They just coach the more junior Grey-Heads up front who are still driving.

Stories about Sickness and Death
When seniors approach their twilight years, they’re increasingly aware of their own mortality and hence feel the need to share their fears with you.   Which basically involves endless misery stories about unfortunate people you don’t know and will never meet.

“I was taking to Mrs. McGillicuddy down the street…her cousin’s mailman had leprosy of the bowel. It was an horrible surgery, he was in the hospital for 16 weeks, and now he’s in a wheelchair and can only go to the bathroom  while standing on his head and playing the accordion…

….but his daughter takes care of him.  But then she got Jungle-Rot fever of the brain, and it ate our her eyes.   So now she walks around the house with a seeing eye-dog, with empty sockets where her eyes used to be, trying to care of her poor father.     But then the dog had to be put down because it strangled on the colostomy bag hose.     It’s very sad, actually…”

(Okay!  Okay!….I GET it!….Life sucks and we’re all going to DIE!….can I please go kill myself now?)

Sandal and Socks
The quintessential old-man stereotype:  expensive leather sandals with black knee-length socks.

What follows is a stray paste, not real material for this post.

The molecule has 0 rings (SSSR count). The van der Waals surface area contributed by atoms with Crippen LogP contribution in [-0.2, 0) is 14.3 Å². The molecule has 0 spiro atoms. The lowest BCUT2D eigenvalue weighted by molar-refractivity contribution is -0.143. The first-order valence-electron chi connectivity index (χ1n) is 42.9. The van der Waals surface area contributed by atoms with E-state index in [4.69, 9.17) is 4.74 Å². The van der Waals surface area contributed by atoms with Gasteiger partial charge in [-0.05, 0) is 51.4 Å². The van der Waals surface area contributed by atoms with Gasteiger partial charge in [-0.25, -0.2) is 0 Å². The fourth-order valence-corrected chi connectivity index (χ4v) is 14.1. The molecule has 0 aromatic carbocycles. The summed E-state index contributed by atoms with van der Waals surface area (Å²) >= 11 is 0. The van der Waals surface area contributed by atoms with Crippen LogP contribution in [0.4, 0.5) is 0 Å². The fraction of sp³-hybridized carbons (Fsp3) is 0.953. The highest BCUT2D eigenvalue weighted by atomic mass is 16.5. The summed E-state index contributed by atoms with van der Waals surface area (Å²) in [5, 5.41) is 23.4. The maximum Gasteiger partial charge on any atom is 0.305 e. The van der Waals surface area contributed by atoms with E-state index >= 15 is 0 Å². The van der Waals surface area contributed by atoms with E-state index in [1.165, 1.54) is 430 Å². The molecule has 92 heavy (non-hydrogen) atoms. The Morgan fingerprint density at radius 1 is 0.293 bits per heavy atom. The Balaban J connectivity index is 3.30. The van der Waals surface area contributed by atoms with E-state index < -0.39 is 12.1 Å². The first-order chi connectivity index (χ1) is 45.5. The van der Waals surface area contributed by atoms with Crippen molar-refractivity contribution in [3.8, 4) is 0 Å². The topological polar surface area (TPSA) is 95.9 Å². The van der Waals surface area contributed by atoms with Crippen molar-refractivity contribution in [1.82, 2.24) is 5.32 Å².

I’m trying to figure out where this came from.   When did people EVER dress this way?  Even back in the 1930’s …was this style EVER fashionable and cool?

I’m guessing…NOT.

In fact, I suspect that is was NEVER cool to wear sandals and socks together.

NEVER in the history of the whole planet.

It must be a phenomenon seniors invented.   Because they could.

Small Dogs
The smaller. the better.    And make they’re hyper and nippy, and hate everyone except the owner.

Bonus points, if it’s a wussy dog that needs to sweater to go outside.

The Mandatory Pilgrimage to Alaska
Okay, imagine every RV in the Lower 48, from Alabama to Wyoming, traveling up north.

Now imagine all these RV’s funneled together onto the only paved road within 500 miles.

Welcome to Alaska in July.

This Grey Invasion takes over the whole state.   The average tourist age is about 72, because it’s mainly the elderly who who can afford the time off to travel up there.

The only 20-year-olds you’ll see are the ones working 15 hours a day in the restaurants and tourist traps, to serve the RV-crowd the Blue-Plate specials and Senior Discount Coffee.

If you want to visit Alaska un-crowded, my advice is to head up there in mid-August.   By then, the nights will have started getting a bit chilly, and the Vast Grey Exodus reverses itself, as everyone starts heading south again.

Gigantic Sun-Glasses.
You know, the really big ones.  That wrap almost all the way around the head, and cover half the face.

For Chrissakes.   Why don’t you just get a welder’s mask, at this point?